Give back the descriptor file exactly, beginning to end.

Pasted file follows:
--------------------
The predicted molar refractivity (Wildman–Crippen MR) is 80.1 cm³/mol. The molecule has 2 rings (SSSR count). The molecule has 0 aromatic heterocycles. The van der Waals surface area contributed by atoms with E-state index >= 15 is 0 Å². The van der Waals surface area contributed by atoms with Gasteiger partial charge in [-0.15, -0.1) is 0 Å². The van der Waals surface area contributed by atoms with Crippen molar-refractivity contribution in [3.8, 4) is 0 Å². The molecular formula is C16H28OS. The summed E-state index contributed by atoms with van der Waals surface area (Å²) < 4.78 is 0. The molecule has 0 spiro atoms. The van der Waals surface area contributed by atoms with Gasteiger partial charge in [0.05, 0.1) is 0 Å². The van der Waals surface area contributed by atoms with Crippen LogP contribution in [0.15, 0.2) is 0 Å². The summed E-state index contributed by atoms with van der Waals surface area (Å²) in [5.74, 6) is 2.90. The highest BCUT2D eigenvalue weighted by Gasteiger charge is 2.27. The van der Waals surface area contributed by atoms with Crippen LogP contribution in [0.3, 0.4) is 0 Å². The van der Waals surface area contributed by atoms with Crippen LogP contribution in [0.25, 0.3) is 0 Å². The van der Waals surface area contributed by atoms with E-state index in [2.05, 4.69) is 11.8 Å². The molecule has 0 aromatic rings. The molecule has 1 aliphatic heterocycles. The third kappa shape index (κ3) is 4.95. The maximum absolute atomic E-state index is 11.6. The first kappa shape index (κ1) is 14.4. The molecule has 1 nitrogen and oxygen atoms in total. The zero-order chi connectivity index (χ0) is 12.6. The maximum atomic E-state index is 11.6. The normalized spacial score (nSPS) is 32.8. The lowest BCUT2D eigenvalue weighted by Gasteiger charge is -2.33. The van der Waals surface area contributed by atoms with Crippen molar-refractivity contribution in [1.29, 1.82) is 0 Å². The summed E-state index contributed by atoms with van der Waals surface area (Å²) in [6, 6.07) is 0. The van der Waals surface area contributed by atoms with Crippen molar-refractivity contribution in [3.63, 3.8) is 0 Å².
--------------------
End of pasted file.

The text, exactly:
The predicted molar refractivity (Wildman–Crippen MR) is 80.1 cm³/mol. The molecule has 2 rings (SSSR count). The molecule has 0 aromatic heterocycles. The van der Waals surface area contributed by atoms with E-state index >= 15 is 0 Å². The van der Waals surface area contributed by atoms with Gasteiger partial charge in [-0.15, -0.1) is 0 Å². The van der Waals surface area contributed by atoms with Crippen molar-refractivity contribution in [3.8, 4) is 0 Å². The molecular formula is C16H28OS. The summed E-state index contributed by atoms with van der Waals surface area (Å²) < 4.78 is 0. The molecule has 0 spiro atoms. The van der Waals surface area contributed by atoms with Gasteiger partial charge in [0.05, 0.1) is 0 Å². The van der Waals surface area contributed by atoms with Crippen LogP contribution in [0.15, 0.2) is 0 Å². The summed E-state index contributed by atoms with van der Waals surface area (Å²) in [5.74, 6) is 2.90. The highest BCUT2D eigenvalue weighted by Gasteiger charge is 2.27. The van der Waals surface area contributed by atoms with Crippen LogP contribution in [0.3, 0.4) is 0 Å². The van der Waals surface area contributed by atoms with Crippen LogP contribution in [0.25, 0.3) is 0 Å². The van der Waals surface area contributed by atoms with E-state index in [2.05, 4.69) is 11.8 Å². The molecule has 0 aromatic rings. The molecule has 1 aliphatic heterocycles. The third kappa shape index (κ3) is 4.95. The maximum absolute atomic E-state index is 11.6. The first kappa shape index (κ1) is 14.4. The molecule has 1 nitrogen and oxygen atoms in total. The zero-order chi connectivity index (χ0) is 12.6. The maximum atomic E-state index is 11.6. The normalized spacial score (nSPS) is 32.8. The lowest BCUT2D eigenvalue weighted by Gasteiger charge is -2.33. The van der Waals surface area contributed by atoms with Crippen molar-refractivity contribution in [1.29, 1.82) is 0 Å². The summed E-state index contributed by atoms with van der Waals surface area (Å²) in [6, 6.07) is 0. The van der Waals surface area contributed by atoms with Crippen molar-refractivity contribution in [3.63, 3.8) is 0 Å².